This new incarnation of Kong wisely dodges being a third remake of the original classic, opting for a new story of how mankind first comes across the eponymous island and its super-sized inhabitants. Set in the ’70s as the Vietnam war comes to an end, a mixed group of scientists and military men head for the uncharted island to see what lies within, and a monstrous battle for survival ensues.

    Skull Island is a monster B-movie realised with a modern blockbuster budget and a dose of class from director Jordan Vogt-Roberts. Its major thrills come from the dust-ups between humans and giant beasties, or giant beasties and other giant beasties, but these are executed with a verve and enthusiasm that renders them a constant delight. Vogt-Roberts unleashes his skill with a palpable sense of excitement for the material, never seeming to hold back as he fills the entire movie with cool imagery and vibrant colours. The period setting is well evoked, bringing the sensation of witnessing a certain kind of non-specific throwback to adventure and monster movies past, even as lashings of expert CGI realise this new vision. (Also: two monkey movies this year and both with an Apocalypse Now vibe? Coincidencetastic.)

    A skull, on the island

    There’s a game cast, too, with Tom Hiddleston, Brie Larson, John Goodman, Samuel L. Jackson, and, in particular, John C. Reilly having a whale of a time as just some of our adventurers. Between them they help navigate a tone that could’ve been a jumble but instead feels just right, neither too pompous nor too comical. It’s never so grounded that the ridiculous stuff feels silly; never so silly that any of it stops mattering.

    Kong: Skull Island might be the most fun I’ve had at the cinema so far this year. I can’t wait to watch it again on Blu-ray, and in 3D this time — I’m hoping that’ll really show off the scale of the big ol’ monsters. At the end of the day it’s a B-movie about giant monsters hitting things, which is what has held me back from giving it full marks, but don’t be surprised if this ends up on my year-end top ten: it’s superb blockbuster entertainment.

    4 out of 5

    Kong: Skull Island is released on DVD and Blu-ray in the UK today.

    My review was a bit short to have more than one picture, but here’s a bonus one of Brie Larson being badass:

    Badass Brie

    The Past Fortnight on TV #20

    Like some kind of Walder Frey impersonator, I’m having two feasts in a fortnight — two feasts of TV reviews, that is!

    It may’ve passed you by (don’t think I’ve seen any coverage of it anywhere at all), but Game of Thrones is back, so that’s where I’ll begin…

    Game of Thrones  Season 7 Episode 1
    Game of Thrones season 7Season premieres of Thrones are typically concerned with re-establishing where all the major characters are, and maybe moving their stories on a few baby steps to indicate where they’ll be headed this season. Dragonstone is no exception. So where Arya had arrived in Westeros to kill the Starks’ enemies, now she’s slaughtering them by the hallful; where Bran and Meera were headed for the Wall, now they’re passing through it; where Jon and Sansa were taking charge in the North to be ready for war, now they’re preparing for war; where Sam had headed to the Citadel to research important stuff, now he’s in the Citadel researching important stuff; where Cersei had taken the Iron Throne and Jamie had his doubts, now Cersei’s preparing to defend her kingdoms and Jamie has his doubts; and where Dany was sailing for Westeros with her hodgepodge military, now she’s landed in Westeros. The wonder of Thrones is that it can take such scene-setting and turn it into riveting television.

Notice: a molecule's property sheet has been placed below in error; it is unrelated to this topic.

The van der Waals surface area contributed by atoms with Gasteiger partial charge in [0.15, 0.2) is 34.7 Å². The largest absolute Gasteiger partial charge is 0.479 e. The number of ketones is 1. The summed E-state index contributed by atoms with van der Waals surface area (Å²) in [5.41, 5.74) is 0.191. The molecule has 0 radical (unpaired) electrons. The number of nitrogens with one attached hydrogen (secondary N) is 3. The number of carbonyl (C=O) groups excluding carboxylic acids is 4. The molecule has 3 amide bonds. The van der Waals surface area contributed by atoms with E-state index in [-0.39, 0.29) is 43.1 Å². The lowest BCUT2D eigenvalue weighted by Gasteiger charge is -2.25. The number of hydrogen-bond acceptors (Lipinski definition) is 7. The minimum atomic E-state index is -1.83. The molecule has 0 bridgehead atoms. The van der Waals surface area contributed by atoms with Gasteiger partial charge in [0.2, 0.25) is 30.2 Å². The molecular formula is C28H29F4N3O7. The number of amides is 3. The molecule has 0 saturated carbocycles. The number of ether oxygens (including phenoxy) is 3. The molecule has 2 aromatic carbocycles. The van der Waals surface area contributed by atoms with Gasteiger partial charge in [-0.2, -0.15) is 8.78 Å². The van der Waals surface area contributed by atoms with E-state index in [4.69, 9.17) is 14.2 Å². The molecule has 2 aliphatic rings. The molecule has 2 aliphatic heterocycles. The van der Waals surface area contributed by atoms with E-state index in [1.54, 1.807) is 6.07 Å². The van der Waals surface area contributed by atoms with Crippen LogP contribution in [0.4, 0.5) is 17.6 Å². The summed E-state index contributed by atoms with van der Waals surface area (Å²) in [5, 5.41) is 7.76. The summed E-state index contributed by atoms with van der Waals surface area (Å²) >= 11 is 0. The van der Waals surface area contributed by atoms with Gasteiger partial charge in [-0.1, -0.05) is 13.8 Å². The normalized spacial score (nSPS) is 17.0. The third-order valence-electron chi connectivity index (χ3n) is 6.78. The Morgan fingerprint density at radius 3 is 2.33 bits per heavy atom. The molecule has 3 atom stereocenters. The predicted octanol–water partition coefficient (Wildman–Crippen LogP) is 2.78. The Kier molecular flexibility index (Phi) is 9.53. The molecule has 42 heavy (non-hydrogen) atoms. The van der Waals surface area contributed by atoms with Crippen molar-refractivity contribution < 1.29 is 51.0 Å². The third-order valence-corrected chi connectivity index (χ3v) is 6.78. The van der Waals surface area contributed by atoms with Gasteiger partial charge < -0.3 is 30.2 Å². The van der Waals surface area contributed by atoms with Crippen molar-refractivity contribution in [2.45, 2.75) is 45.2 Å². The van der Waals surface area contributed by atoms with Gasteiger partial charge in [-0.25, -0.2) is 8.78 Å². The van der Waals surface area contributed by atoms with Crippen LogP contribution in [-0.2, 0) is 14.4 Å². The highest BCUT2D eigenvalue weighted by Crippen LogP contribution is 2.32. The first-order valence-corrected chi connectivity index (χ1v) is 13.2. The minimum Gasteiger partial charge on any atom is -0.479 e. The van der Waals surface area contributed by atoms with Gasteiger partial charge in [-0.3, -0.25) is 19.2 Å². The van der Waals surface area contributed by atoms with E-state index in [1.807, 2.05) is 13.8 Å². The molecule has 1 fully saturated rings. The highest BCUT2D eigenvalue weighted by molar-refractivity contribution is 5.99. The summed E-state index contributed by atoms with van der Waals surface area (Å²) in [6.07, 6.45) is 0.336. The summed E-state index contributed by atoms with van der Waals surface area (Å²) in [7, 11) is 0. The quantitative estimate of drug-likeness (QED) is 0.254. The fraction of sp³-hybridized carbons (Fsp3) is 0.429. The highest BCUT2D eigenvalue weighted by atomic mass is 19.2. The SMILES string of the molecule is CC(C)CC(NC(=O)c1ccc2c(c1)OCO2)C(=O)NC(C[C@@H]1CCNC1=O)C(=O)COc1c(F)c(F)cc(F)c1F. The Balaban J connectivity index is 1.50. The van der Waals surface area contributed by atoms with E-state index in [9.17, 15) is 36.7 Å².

That’s because everything about the show is so well put together. Each sequence offers one or more out of sharp-witted dialogue, sublime direction, surprising emotion, or badass mass-murder, alongside consistently stellar performances. David Bradley, Rory McCann, and Sophie Turner were the particular standouts this episode, I thought, with special mention for all that John Bradley had to endure in the name of a montage. Although some scenes only left us with more questions about the future, others were satisfying vignettes in their own right. It’s a good mix.

    Ed SheeranIn fact, the only thing letting the side down was the well-publicised cameo by Ed Sheeran. If you have no idea who Mr Sheeran is then perhaps his appearance was fine — his acting was no worse than dozens of other bit players they’ve had on the series before now. But if you do know who the singer-songwriter is, his appearance was like being served a cheese board accompanied by cheese crackers with a glass of melted cheese and extra cheese on the side. After devoting what felt like a significant chunk of time (but was probably mere seconds) to him singing a song, Arya trots over to him and goes, “I don’t know that one,” and he says, “it’s a new one,” which he may as well have followed up with, “which you can hear in full on my new album, available now everywhere music is sold.” I have no idea if he has a new album out, or if that song would be on it if he did, but that’s how it felt.